For those schools that made it past the first two steps, a third step assessed the degree to which schools prepare students for college-level work.

Note: The economically disadvantaged and minority student enrollment percentages are from the 2010–2011 school year, based on data reported to the U.S. Department of Education's Common Core of Data.

School name (state) Gold medal rank Percent of economically disadvantaged students enrolled
The Preuss School (CA)  30 99.6
South Valley Academy (NM)  429 98.7
High School For Law & Public Service (NY)  492 98.5
Alliance Dr. Olga Mohan High School (CA)  95 96.6
Wallis Annenberg High (CA)  497 96.0
Gregorio Luperon High School for Science and Mathematics (NY)  301 96.0
High School for Dual Language and Asian Studies (NY)  35 95.9
Manhattan Bridges High School (NY)  220 95.0
Ánimo Oscar De La Hoya Charter High School (CA)  280 93.6
Roseland University Prep (CA)  290 90.1
Marc & Eva Stern Math and Science School (CA)  143 89.8
Kipp Houston High School (TX)  65 89.5
Gertz-Ressler High School (CA)  243 88.7
IDEA Academy and College Preparatory School (TX)  150 87.4
Gwendolyn Brooks College Preparatory Academy (IL)  374 86.9
IDEA Frontier College Preparatory (TX)  60 85.8
Downtown Magnets High School (CA)  423 83.6
American Indian Public High School (CA)  38 83.4
Downtown College Preparatory (CA)  210 83.0
Community Charter Early College High School (CA)  172 82.7
Elizabeth High School (NJ)  183 82.4
Lennox Mathematics, Science & Technology Academy (CA)  39 81.9
Hawthorne Math and Science Academy (CA)  89 81.4
Francisco Bravo Medical Magnet High School (CA)  203 80.3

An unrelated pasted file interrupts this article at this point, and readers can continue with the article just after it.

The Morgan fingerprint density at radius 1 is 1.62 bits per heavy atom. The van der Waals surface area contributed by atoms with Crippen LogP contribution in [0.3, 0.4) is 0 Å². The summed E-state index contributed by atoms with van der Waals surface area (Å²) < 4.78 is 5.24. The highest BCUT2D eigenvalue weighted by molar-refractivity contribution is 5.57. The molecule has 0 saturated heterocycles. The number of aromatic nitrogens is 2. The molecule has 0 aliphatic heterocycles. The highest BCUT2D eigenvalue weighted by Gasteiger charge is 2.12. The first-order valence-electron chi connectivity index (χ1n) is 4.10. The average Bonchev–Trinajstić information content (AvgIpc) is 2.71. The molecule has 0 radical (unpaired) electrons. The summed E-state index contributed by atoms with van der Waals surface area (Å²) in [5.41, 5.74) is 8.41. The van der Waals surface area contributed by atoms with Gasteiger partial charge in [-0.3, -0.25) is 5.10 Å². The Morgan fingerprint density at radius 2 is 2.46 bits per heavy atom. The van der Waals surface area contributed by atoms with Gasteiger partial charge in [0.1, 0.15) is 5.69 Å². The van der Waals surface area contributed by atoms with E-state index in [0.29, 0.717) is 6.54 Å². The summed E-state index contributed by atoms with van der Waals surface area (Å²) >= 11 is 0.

Somerset High School (FL)  308 79.9
School name (state) Gold medal rank Percent of minority students enrolled
Gregorio Luperon High School for Science and Mathematics (NY)  301 100.0
Manhattan Bridges High School (NY)   220 100.0
Benjamin Banneker Academic High School (DC)  461 100.0
Aspire Lionel Wilson College Preparatory Academy (CA)  475 100.0
Ánimo Oscar De La Hoya Charter High School (CA)  280 100.0
Gertz-Ressler High School (CA)  243 100.0
Lennox Mathematics, Science & Technology Academy (CA)  39 100.0
Marc & Eva Stern Math and Science School (CA)  143 99.8
Wallis Annenberg High (CA)  497 99.8
Alliance Dr. Olga Mohan High School (CA)  95 99.8
North Star Academy Cs Of Newark (NJ)  253 99.7
IDEA Academy and College Preparatory School (TX)  150 99.6
YES Prep North Central (TX)  46 99.5
American Indian Public High School (CA)  38 99.3
Kipp Houston High School (TX)  65 99.2
Williams Preparatory (TX)  398 99.2
Eastwood Academy High School (TX)  56 99.2
Community Charter Early College High School (CA)  172 99.1
Laredo Early College High School (TX)  97 99.0
High School For Law & Public Service (NY)  492 99.0
Yes Prep - Southwest Campus (TX)  66 98.8
Gwendolyn Brooks College Preparatory Academy (IL)  374 98.7
South Valley Academy (NM)  429 98.7
Downtown Magnets High School (CA)  423 98.5
Downtown College Preparatory (CA)  210 98.1